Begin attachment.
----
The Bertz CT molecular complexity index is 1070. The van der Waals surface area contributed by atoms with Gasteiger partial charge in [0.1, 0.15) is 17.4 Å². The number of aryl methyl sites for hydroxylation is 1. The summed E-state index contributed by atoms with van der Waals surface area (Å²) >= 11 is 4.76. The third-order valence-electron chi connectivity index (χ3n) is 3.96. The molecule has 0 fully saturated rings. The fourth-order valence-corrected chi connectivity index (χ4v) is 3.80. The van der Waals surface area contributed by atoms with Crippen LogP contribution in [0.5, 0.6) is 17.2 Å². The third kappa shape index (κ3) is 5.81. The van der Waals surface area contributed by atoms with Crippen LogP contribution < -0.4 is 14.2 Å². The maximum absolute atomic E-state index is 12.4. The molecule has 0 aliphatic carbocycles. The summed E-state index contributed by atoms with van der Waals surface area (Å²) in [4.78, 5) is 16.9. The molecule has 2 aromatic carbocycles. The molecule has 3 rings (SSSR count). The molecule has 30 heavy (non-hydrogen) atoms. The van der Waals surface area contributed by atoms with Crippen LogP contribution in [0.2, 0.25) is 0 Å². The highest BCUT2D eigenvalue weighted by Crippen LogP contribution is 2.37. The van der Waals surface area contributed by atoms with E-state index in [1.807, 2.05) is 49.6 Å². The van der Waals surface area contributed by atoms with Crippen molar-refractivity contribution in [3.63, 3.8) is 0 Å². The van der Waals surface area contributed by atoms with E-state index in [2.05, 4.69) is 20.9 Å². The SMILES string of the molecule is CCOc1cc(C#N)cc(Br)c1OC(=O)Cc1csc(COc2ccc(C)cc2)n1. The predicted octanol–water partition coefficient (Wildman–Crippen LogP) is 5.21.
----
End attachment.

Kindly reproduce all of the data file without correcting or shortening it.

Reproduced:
The Bertz CT molecular complexity index is 1070. The van der Waals surface area contributed by atoms with Gasteiger partial charge in [0.1, 0.15) is 17.4 Å². The number of aryl methyl sites for hydroxylation is 1. The summed E-state index contributed by atoms with van der Waals surface area (Å²) >= 11 is 4.76. The third-order valence-electron chi connectivity index (χ3n) is 3.96. The molecule has 0 fully saturated rings. The fourth-order valence-corrected chi connectivity index (χ4v) is 3.80. The van der Waals surface area contributed by atoms with Crippen LogP contribution in [0.5, 0.6) is 17.2 Å². The third kappa shape index (κ3) is 5.81. The van der Waals surface area contributed by atoms with Crippen LogP contribution < -0.4 is 14.2 Å². The maximum absolute atomic E-state index is 12.4. The molecule has 0 aliphatic carbocycles. The summed E-state index contributed by atoms with van der Waals surface area (Å²) in [4.78, 5) is 16.9. The molecule has 2 aromatic carbocycles. The molecule has 3 rings (SSSR count). The molecule has 30 heavy (non-hydrogen) atoms. The van der Waals surface area contributed by atoms with Crippen LogP contribution in [0.2, 0.25) is 0 Å². The highest BCUT2D eigenvalue weighted by Crippen LogP contribution is 2.37. The van der Waals surface area contributed by atoms with E-state index in [1.807, 2.05) is 49.6 Å². The van der Waals surface area contributed by atoms with Crippen molar-refractivity contribution in [3.63, 3.8) is 0 Å². The van der Waals surface area contributed by atoms with E-state index in [2.05, 4.69) is 20.9 Å². The SMILES string of the molecule is CCOc1cc(C#N)cc(Br)c1OC(=O)Cc1csc(COc2ccc(C)cc2)n1. The predicted octanol–water partition coefficient (Wildman–Crippen LogP) is 5.21.